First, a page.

Both McMahon's WWF and his principal rival, Ted Turner's World Championship Wrestling, have long admitted that match outcomes and the backstage plotlines known as "angles" are carefully scripted. But the blood shed when the script calls for a star like Mankind or the Rock to be opened up is real enough, as is the risk of serious injury. In the most infamous "shoot," or unscripted event, of recent years, WWF performer Owen Hart died last May after an aerial stunt went awry, sending him plunging 90 feet into the ring of a Kansas City, Mo., arena.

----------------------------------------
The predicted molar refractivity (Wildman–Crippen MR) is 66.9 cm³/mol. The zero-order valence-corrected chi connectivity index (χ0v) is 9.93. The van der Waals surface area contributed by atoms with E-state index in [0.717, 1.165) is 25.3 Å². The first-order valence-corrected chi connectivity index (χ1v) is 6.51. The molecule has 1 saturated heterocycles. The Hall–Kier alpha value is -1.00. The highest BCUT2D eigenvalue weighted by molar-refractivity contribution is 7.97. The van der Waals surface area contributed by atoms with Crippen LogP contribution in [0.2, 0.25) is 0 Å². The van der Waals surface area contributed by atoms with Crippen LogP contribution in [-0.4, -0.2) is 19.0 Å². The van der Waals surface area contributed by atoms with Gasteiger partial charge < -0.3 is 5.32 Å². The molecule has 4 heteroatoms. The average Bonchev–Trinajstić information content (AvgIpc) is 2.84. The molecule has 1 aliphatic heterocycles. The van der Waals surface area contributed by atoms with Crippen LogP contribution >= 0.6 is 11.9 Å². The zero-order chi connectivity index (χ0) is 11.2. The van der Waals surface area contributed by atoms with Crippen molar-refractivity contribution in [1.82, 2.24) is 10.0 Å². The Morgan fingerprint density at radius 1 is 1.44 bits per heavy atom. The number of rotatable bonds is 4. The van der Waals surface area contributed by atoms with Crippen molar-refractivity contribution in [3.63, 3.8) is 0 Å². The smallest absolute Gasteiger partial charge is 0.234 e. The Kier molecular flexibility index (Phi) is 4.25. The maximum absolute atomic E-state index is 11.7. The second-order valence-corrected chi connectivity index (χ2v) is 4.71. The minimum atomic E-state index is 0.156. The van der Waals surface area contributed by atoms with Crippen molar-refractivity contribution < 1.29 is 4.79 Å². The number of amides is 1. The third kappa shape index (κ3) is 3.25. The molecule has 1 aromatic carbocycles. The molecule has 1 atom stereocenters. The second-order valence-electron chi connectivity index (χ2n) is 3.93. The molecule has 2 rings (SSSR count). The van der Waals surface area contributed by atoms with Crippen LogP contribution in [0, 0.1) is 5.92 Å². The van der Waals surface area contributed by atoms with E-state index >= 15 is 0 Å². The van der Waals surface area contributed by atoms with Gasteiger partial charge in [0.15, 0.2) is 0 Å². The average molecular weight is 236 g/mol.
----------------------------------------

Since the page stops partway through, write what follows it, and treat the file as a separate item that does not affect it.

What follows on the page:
As a "good worker" known for his ability to take a "bump" (i.e., a horrendous beating), Foley has had his ear ripped off and four teeth knocked out and has suffered eight concussions, several broken bones and countless lacerations -- without even going into the muscle tears, dislocations and burn injuries. As the world of '90s wrestling has become increasingly baroque, his characters have been strangled with barbed wire, impaled on beds of nails and scarred by explosives. He has come home so often wearing the "crimson mask" (that is, with his face covered in blood) that his wife calls his post-match cleanup ritual the "Norman Bates shower." He once drove his kids to visit their grandparents, he writes, with his scalp still full of glass shards.